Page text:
Ancillary logic ideas

Josh Sled jsled at
Thu Sep 8 21:28:02 EDT 2005

On Thu, 2005-09-08 at 22:40 +0100, Neil Williams wrote:
> The ancillary logic, therefore, does need to be moved between files - implicit 
> rules in the current dialogs etc., need to be abstracted into a set of rules 
> for the object and maybe the book - as a whole. This will involve remodelling 
> individual functions in current GUI files to instead call a function in a 
> "logic" library.

Maybe.  It's certainly a misnomer to call it "ancillary"; I'd consider
it the majority of the value of the codebase.

As well, I'm not sure that it should move into a single library, and
especially not a single directory.  Similar to the existing engine or
business module, the logic around a type (accounts, invoices, &c.)
should live close to the type-abstraction itself.

An example is the logic for computing the set of real transactions that
should be created for a particular set of scheduled transactions at
point-in-time.  It currently lives in gnome/dialog-sxsincelast.c, but
it's not *necessarily* UI-related.  Certainly there are UI issues ...
some subset of the transactions will have a user-interface dialog to
request a particular value-binding or transaction-disposition.  And
given the current user-interface flow between the pages in the
since-last-run dialog, there's some re-computation of the transaction
that occurs.  But all that can be abstracted away...

So, there's logic there.  But it's not as easy as moving it into a
"logic" dir.

I've been thinking we'd generally "clean this up" in the 3.0 timeframe,
and maybe not all at once.  There's a huge set of code changes, design
changes and reorganizations to make.  And it's certainly less important
than, for instance, the G2 port or the module-system rip-out.

> This is the extra layer that was discussed here some time ago which will allow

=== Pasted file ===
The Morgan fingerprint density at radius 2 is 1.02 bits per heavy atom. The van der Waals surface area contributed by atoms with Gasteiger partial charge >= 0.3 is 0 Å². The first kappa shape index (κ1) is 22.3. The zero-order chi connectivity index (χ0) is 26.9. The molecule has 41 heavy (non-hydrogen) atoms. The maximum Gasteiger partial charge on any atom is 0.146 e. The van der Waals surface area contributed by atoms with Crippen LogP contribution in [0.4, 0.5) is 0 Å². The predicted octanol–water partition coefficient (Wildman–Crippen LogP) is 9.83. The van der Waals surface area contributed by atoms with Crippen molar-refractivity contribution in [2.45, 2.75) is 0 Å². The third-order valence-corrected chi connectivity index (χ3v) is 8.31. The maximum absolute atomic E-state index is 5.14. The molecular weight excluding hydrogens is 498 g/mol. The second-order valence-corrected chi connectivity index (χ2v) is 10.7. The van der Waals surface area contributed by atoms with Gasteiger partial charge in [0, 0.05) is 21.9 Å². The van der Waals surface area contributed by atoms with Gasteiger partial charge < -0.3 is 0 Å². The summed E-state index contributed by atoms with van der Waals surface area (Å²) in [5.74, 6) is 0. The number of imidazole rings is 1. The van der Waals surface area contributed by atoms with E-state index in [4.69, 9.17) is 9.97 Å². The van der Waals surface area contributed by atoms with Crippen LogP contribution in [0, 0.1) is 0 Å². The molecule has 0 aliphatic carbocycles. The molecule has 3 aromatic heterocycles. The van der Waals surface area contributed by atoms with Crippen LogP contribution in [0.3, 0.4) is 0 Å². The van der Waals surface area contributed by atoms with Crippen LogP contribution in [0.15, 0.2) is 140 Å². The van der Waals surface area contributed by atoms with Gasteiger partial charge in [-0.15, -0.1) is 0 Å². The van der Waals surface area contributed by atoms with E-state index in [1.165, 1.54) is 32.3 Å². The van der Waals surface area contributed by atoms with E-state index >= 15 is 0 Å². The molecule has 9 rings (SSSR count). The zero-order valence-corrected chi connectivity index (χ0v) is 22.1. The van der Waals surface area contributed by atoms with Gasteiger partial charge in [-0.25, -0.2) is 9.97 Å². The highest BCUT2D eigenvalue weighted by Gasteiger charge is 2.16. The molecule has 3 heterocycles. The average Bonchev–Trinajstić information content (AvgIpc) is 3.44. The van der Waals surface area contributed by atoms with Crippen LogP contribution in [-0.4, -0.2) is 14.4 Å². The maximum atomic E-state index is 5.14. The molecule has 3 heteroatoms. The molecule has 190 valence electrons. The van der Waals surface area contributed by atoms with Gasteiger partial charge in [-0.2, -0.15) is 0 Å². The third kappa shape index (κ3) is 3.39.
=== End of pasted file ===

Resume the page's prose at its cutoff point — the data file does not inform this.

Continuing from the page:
> CashUtil to behave in a manner that is consistent with the logic currently 
> deeply integrated into the GnuCash GUI.

Given the differences between CashUtil and the Gtk frontend, I'm not
sure if this is easily possible.

> e.g. if an Account is created in the CLI, it is created one parameter at a 
> time - it cannot rely on a usable value in another parameter. Once the edit 
> is complete, the logic code can check the integrity of the instance as a 
> unit, including verifying that one parameter is logically consistent with 
> another.

This sounds like value validation.  I think it's best handled
declaratively, but it's pretty straightforward to do procedurally.

I'm not sure this is the hard part to abstract out, though.

> This code is likely to use QOF processes and functions but it's not really a 
> job for QOF itself. It's more a function of the objects and the application. 
> I may write some new QOF code to support it but I expect the majority of the 
> logic handler structure to be implemented by those applications that need it 
> - GnuCash and CashUtil.

I don't see how this has anything to do with QOF.

There is a general GnuCash design issue about too closely coupling logic
to the UI-servicing routines.  In part because there's a really hard
problem, there.  We do make efforts to abstract GTK-specific things in
particular out, anticipating a Qt (Motif, historically) front-end as

But it's especially hard when mixing user-interface metaphors...
CashUtil has a user-imperative command-loop paradigm, while the GTK
interface is a more traditional windowing-toolkit / event-driven /
dialog paradigm.  A similar problem would arise when trying to abstract
the logic to back an HTTP request/response interface.

-- - `a=jsled;; echo ${a}@${b}`

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